Crime & Justice

San Fernando Valley church to discuss police-community relations in wake of past shootings

A protest outside police headquarters earlier this month focused on police shootings. Such protests have been common over the past few weeks in L.A.
A protest outside police headquarters earlier this month focused on police shootings. Such protests have been common over the past few weeks in L.A.
Frank Stoltze / KPCC

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Reseda may be a relatively sleepy neighborhood in the San Fernando Valley, but a local reverend says that doesn't mean it's not part of the national conversation on community police relations. 

Reverend Dewayne Winrow of the Reseda Church of Christ has organized a town hall for Thursday evening, co-sponsored by the African-American Clergy of the San Fernando Valley. The aim is to discuss community policing with Los Angeles police officials in the wake of violence in Baton Rouge, Minnesota, and Dallas over the past few weeks. 

Reseda, Winrow said, is not a high-crime area, but it has experienced officer-involved shootings. Data compiled as part of KPCC's Officer Involved project shows there were three police shootings in Reseda between 2010 and 2014, one of them fatal. Winrow said two members of his church's congregation have died in interactions with the police since the 1980s.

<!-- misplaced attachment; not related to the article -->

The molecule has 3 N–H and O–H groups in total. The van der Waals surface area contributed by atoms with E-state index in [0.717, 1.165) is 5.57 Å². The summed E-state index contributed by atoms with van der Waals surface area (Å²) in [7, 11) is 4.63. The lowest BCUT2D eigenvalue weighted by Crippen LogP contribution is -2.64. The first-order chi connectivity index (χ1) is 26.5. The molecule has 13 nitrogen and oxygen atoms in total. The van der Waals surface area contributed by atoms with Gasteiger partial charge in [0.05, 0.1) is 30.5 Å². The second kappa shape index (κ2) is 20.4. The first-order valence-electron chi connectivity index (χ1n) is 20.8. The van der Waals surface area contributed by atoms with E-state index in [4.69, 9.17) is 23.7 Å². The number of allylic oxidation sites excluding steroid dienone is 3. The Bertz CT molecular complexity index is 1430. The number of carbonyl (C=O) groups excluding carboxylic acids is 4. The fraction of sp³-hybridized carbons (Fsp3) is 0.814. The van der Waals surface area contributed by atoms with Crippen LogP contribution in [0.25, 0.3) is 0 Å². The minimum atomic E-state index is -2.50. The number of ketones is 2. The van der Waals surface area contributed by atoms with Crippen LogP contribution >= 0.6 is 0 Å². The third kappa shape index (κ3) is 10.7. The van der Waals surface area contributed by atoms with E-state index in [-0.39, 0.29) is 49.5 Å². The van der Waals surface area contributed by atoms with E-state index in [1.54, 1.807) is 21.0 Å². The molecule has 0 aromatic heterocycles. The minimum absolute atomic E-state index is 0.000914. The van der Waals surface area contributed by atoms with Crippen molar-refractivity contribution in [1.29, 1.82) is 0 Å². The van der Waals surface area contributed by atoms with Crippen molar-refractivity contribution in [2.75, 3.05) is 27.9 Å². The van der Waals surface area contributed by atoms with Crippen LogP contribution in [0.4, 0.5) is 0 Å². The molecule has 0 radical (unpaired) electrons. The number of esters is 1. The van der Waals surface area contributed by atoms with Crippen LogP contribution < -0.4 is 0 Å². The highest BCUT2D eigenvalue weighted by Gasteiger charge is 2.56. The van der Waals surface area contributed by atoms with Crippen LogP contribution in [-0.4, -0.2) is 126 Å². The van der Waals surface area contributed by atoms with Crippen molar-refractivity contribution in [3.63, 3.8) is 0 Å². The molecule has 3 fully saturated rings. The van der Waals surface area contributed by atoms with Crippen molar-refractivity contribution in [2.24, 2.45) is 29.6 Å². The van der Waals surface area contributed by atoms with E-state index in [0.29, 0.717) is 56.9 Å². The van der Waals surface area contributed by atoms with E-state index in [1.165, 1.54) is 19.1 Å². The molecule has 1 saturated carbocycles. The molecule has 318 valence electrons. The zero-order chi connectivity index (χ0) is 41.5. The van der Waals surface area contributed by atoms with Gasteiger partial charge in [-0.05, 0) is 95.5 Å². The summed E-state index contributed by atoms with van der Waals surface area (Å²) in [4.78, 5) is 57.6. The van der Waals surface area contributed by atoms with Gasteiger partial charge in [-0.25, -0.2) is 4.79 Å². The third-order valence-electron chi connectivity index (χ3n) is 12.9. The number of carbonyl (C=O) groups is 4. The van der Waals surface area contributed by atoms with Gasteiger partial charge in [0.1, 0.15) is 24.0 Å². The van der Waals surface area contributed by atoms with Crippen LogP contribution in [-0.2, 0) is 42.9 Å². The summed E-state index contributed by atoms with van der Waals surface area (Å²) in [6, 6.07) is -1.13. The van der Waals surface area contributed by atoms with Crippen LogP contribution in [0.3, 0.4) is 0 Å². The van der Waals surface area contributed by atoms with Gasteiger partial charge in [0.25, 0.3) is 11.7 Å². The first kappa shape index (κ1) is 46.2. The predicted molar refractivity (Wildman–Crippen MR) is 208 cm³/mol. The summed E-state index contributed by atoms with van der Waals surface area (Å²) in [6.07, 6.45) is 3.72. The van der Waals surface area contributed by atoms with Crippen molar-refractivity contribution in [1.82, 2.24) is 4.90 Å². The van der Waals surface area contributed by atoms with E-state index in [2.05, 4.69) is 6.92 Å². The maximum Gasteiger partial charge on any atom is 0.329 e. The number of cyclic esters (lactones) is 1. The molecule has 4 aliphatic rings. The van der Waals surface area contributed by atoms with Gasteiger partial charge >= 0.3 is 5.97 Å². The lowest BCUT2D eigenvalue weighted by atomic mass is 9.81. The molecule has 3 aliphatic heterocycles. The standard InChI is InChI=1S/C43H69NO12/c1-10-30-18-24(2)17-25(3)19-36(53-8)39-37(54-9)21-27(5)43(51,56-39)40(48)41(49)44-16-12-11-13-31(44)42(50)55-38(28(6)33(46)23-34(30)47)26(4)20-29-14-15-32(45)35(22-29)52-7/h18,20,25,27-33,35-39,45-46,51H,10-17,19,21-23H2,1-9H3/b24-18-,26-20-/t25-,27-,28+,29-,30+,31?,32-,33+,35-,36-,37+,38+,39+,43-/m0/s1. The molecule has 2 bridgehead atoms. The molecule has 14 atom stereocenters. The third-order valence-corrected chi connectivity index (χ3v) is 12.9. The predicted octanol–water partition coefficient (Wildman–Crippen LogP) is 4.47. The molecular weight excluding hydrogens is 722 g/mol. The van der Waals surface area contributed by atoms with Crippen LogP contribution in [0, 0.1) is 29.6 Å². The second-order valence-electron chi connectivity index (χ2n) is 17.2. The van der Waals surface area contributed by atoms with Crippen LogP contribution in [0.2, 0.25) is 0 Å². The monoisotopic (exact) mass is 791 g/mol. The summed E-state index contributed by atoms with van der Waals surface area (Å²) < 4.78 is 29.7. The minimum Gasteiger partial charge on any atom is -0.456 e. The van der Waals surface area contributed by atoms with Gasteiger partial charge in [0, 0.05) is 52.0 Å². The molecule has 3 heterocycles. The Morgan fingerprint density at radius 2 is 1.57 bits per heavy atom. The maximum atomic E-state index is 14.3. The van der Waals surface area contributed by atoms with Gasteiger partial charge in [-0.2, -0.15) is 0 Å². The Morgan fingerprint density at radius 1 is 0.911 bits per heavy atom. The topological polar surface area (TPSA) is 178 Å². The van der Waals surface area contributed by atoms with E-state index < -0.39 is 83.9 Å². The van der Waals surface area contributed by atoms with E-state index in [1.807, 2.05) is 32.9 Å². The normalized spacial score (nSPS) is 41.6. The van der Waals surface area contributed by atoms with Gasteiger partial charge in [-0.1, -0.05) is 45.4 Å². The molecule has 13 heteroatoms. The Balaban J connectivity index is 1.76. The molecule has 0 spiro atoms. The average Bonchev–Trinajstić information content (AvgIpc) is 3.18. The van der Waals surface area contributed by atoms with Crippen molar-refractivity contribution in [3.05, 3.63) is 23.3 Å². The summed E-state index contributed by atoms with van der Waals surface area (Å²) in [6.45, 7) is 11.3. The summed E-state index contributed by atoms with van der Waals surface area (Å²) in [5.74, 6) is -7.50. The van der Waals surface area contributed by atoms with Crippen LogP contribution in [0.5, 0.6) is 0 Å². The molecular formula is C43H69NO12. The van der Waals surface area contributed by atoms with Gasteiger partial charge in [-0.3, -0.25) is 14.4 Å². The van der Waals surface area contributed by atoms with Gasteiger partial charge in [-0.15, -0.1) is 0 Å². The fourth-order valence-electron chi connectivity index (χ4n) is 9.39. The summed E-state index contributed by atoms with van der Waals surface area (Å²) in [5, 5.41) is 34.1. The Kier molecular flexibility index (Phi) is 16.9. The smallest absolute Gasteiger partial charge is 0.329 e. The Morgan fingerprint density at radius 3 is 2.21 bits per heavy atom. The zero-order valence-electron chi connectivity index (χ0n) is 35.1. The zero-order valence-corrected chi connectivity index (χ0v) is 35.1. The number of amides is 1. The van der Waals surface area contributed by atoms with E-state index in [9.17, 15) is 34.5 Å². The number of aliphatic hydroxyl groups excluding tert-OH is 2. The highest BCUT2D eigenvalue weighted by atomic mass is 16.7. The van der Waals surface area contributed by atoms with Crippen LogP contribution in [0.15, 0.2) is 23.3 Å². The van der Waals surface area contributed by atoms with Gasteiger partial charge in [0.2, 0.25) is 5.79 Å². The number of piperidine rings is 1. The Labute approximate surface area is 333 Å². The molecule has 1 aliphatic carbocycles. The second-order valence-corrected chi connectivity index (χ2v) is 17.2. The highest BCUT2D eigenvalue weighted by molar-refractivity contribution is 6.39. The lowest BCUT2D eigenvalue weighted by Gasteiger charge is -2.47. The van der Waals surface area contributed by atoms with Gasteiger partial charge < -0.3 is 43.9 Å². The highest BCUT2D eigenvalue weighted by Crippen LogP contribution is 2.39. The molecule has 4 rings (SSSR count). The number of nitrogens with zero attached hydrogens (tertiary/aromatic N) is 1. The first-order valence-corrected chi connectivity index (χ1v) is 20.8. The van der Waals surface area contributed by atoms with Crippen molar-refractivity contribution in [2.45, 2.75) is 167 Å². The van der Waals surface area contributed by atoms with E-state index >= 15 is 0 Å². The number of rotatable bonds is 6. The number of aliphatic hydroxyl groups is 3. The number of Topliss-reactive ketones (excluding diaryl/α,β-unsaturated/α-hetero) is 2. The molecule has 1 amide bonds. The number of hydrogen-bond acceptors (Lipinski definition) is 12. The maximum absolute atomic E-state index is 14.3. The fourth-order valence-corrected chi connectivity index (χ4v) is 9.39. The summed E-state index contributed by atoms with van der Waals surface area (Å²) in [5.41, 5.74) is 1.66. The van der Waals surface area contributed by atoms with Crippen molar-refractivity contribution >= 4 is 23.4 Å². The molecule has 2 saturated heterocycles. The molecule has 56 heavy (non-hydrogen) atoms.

"It’s real for all of us, it has affected our congregation,” Winrow said. “We’re just saying it’s time for the conversation to begin because until we experience a problem in a certain way, people tend not to engage in honest dialogue.”

LAPD Deputy Chief Bob Green said he's attending the discussion. 

"I hope to achieve collaboration towards fixing this issue. That means coming to together with the community and clearly not taking sides on it but identifying how we can move forward as a community to reduce violence overall," Green said. "As tragic as what we've seen happen in the last three weeks in the United States is, I see this as a tremendous opportunity."

Green has been a longtime proponent of community policing.

“I think that’s a good start, but I think we have to go further than that,” Winrow said. “There is a problem, there is a gap that needs to be addressed.”

Winrow feels that the church has a responsibility in leading the way to change. He hopes to fill all 600 seats of his church.

The town hall will be held on Thursday, July 21, at the Reseda Church of Christ at 6:30 p.m.